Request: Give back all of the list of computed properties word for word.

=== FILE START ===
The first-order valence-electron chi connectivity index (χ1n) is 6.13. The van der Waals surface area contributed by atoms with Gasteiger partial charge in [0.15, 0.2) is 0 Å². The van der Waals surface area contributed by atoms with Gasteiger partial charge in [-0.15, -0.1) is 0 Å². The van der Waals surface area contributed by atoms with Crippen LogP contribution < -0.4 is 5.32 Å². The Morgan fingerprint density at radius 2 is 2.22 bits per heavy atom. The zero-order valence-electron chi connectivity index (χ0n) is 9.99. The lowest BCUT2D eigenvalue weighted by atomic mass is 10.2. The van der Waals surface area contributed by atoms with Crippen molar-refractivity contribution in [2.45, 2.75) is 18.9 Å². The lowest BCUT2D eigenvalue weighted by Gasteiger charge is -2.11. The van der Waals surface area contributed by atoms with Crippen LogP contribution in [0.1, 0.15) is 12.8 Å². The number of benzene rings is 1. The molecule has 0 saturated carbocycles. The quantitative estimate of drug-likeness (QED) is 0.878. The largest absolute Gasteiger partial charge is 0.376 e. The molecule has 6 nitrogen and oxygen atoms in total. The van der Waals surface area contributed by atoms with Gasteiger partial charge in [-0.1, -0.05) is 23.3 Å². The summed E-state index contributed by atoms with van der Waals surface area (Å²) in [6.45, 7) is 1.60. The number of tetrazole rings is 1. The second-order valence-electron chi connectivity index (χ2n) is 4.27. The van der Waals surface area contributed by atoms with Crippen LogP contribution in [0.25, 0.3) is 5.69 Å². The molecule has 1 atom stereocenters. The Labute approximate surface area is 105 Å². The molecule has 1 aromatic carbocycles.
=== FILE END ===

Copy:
The first-order valence-electron chi connectivity index (χ1n) is 6.13. The van der Waals surface area contributed by atoms with Gasteiger partial charge in [0.15, 0.2) is 0 Å². The van der Waals surface area contributed by atoms with Gasteiger partial charge in [-0.15, -0.1) is 0 Å². The van der Waals surface area contributed by atoms with Crippen LogP contribution < -0.4 is 5.32 Å². The Morgan fingerprint density at radius 2 is 2.22 bits per heavy atom. The zero-order valence-electron chi connectivity index (χ0n) is 9.99. The lowest BCUT2D eigenvalue weighted by atomic mass is 10.2. The van der Waals surface area contributed by atoms with Crippen molar-refractivity contribution in [2.45, 2.75) is 18.9 Å². The lowest BCUT2D eigenvalue weighted by Gasteiger charge is -2.11. The van der Waals surface area contributed by atoms with Crippen LogP contribution in [0.1, 0.15) is 12.8 Å². The number of benzene rings is 1. The molecule has 0 saturated carbocycles. The quantitative estimate of drug-likeness (QED) is 0.878. The largest absolute Gasteiger partial charge is 0.376 e. The molecule has 6 nitrogen and oxygen atoms in total. The van der Waals surface area contributed by atoms with Gasteiger partial charge in [-0.1, -0.05) is 23.3 Å². The summed E-state index contributed by atoms with van der Waals surface area (Å²) in [6.45, 7) is 1.60. The number of tetrazole rings is 1. The second-order valence-electron chi connectivity index (χ2n) is 4.27. The van der Waals surface area contributed by atoms with Crippen LogP contribution in [0.25, 0.3) is 5.69 Å². The molecule has 1 atom stereocenters. The Labute approximate surface area is 105 Å². The molecule has 1 aromatic carbocycles.